- Fertilizer strategy: Between environmental protection and food security
- Food waste: Test run for citizen participation
- Northern Ireland Protocol: von der Leyen in London
- EU passes tenth sanctions package against Russia
- Scholz and Modi want to expand strategic partnership
- Boeselager criticizes Data Act Council draft
- Study: Intransparency in metal supply chains
- What’s cooking in Brussels: Iranian hour in parliament
An agreement on the so-called Northern Ireland Protocol is taking shape in the United Kingdom. Commission President Ursula von der Leyen will travel to London today to hold talks with Prime Minister Rishi Sunak. The latter announced over the weekend that he wanted to bring the negotiations to a conclusion and summoned the Tory MPs to Parliament for Monday – where the agreement with the EU on Northern Ireland’s trade relations after Brexit could be announced today. Read more in our News section.
My colleague Timo Landenberger looks in his analysis at the ongoing debate about the availability of fertilizers in the EU. Food prices remain at a troublesome level; one of the main drivers is fertilizer. The agricultural industry and farmers’ associations expect yields to fall significantly this year if no appropriate countermeasures are taken. The EU Parliament now called on the Commission to implement far-reaching measures.
At the other end of the food production chain is consumption – and waste. 57 million tons of food are thrown away in the EU every year. The Commission wants to tackle this and revise the EU Waste Framework Directive. In the legislative process, it is relying for the first time ever on a novel form of citizen participation: It is incorporating the results of a citizens’ panel in which 150 EU citizens have over the past few months jointly drawn up recommendations. You can find out more about this in my analysis.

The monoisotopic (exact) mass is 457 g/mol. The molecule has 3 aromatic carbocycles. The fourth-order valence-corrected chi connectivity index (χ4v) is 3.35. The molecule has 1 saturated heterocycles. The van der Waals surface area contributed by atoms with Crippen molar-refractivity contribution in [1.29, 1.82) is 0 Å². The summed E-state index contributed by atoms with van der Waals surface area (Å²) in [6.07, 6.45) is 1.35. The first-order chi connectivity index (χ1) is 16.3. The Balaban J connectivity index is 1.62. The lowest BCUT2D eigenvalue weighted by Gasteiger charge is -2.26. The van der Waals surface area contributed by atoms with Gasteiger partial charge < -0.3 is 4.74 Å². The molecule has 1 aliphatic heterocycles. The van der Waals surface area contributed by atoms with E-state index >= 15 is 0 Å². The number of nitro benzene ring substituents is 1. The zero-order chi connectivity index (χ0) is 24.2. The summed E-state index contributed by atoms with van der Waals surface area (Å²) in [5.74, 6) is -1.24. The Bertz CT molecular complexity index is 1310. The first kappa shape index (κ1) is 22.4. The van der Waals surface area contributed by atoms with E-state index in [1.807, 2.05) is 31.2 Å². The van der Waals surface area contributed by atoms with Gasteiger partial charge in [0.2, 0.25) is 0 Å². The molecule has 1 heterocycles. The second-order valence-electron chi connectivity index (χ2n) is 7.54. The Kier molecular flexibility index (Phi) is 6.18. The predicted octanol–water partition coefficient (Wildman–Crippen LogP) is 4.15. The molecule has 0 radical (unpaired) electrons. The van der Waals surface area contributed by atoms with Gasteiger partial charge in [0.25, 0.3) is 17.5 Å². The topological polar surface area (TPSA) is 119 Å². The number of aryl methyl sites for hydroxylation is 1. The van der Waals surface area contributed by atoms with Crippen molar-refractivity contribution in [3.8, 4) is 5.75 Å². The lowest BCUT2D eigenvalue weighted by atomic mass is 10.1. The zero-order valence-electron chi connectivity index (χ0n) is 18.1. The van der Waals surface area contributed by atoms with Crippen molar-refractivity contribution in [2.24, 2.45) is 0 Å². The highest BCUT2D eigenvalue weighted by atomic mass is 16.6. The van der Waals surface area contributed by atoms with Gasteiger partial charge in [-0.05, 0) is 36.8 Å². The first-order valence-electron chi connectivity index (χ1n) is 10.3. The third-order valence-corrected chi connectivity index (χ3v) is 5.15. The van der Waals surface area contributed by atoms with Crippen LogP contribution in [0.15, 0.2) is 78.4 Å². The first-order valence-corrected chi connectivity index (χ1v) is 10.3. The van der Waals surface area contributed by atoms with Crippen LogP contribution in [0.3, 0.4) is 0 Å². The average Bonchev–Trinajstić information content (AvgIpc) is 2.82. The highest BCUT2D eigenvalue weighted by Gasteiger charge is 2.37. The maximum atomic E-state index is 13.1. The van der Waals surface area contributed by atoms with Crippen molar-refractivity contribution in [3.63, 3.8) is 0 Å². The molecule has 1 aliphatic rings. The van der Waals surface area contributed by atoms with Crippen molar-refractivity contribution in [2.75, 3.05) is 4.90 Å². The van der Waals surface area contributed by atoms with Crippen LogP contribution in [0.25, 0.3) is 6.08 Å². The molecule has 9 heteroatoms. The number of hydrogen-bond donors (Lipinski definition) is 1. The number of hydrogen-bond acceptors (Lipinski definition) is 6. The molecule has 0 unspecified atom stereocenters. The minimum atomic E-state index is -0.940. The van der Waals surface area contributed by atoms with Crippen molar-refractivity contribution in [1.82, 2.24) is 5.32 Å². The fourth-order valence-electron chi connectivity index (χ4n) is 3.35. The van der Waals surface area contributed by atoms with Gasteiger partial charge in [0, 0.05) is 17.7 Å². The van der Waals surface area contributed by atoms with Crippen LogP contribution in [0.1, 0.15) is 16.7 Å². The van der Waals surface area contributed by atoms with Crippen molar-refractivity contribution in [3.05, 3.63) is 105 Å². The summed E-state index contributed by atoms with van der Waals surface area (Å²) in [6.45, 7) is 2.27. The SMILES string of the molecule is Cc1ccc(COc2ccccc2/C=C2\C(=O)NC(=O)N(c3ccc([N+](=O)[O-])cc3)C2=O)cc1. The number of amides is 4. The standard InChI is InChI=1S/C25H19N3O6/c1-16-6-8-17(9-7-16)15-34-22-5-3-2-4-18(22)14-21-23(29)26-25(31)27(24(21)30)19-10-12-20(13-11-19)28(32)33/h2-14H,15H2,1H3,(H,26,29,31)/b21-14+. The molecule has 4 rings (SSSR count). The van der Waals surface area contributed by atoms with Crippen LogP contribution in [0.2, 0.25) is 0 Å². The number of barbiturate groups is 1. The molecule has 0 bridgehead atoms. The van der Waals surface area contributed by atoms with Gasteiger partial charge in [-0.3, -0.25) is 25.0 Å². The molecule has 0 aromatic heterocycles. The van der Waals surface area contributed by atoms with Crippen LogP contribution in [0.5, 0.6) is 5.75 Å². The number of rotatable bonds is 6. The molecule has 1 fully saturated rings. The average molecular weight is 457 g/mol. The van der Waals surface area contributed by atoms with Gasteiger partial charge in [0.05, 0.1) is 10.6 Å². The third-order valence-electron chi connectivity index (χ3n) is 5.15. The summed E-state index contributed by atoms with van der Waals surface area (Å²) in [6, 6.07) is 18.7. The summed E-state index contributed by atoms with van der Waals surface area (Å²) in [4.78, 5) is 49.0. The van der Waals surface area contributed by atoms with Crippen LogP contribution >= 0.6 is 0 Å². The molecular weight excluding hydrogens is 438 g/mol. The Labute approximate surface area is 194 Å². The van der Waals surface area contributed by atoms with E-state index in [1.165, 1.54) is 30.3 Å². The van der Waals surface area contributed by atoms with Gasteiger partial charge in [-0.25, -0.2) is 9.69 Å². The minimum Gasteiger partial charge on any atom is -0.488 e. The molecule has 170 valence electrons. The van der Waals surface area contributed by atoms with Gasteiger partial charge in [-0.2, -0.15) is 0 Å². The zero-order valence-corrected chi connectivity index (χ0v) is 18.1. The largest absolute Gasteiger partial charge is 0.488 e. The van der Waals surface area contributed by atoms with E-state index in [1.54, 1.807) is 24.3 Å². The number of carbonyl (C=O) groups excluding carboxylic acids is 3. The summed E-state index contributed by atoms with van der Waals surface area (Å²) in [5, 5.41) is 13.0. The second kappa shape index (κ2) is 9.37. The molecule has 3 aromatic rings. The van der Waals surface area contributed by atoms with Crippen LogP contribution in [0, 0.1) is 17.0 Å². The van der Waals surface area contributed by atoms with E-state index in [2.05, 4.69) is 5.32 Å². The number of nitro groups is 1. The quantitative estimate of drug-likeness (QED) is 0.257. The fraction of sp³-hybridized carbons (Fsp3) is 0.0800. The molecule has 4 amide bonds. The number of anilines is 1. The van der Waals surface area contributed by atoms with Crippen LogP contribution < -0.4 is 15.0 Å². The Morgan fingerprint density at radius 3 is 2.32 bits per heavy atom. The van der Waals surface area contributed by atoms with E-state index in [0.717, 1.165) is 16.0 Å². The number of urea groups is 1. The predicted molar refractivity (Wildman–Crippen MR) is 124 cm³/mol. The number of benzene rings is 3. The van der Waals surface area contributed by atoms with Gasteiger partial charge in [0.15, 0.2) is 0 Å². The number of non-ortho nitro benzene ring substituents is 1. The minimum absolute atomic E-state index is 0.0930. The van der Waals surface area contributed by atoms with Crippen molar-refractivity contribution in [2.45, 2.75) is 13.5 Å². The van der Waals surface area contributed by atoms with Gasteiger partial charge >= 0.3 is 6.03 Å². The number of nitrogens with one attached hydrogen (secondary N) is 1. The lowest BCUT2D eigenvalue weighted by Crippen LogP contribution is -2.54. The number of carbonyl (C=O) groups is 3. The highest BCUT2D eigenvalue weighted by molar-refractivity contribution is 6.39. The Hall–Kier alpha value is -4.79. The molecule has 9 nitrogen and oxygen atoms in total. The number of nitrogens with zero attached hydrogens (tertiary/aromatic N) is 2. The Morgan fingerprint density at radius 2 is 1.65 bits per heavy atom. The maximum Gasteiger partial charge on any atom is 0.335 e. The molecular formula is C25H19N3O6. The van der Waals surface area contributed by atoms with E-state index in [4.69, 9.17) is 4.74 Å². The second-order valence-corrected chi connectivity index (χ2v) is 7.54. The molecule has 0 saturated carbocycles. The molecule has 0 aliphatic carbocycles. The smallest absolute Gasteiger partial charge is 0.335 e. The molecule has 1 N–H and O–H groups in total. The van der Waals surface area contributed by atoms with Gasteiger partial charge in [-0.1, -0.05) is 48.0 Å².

Fertilizer strategy: Between environmental protection and food security
The debate about the availability of fertilizers in the EU continues. Even though the inflation rate in the eurozone declined at the start of the year, food prices remain alarmingly high. Among the key drivers are the high input costs of food production, first and foremost: fertilizers. Without appropriate countermeasures, agribusiness and farmers’ associations expect yields to decline significantly this year. This could cause costs to skyrocket even further.
In a recently approved resolution, the European Parliament calls on the EU Commission to take far-reaching measures to secure fertilizer supplies, strengthen the EU’s strategic autonomy and reduce prices. The demands in detail:
- A long-term EU fertilizer strategy until June 2023
- End dependence on Russian mineral fertilizers and raw materials (particularly gas), without replacing them with new dependencies
- Use parts of the 2023 agricultural budget to provide financial support to farmers
- Extend the temporary suspension of anti-dumping duties on mineral fertilizers
- Examine a possible joint fertilizer purchase at the EU level
Fertilizers prices skyrocketed
The cost of chemical fertilizers has skyrocketed after the outbreak of the war in Ukraine a year ago. Russia and Belarus belong to the main export countries on the world market. Apart from that, natural gas is by far the most important production factor. At the end of last year, fertilizer prices in the EU were three times higher than in the previous year in some cases.
- Agricultural Policy
- Climate & Environment
- European policy
- Natural gas
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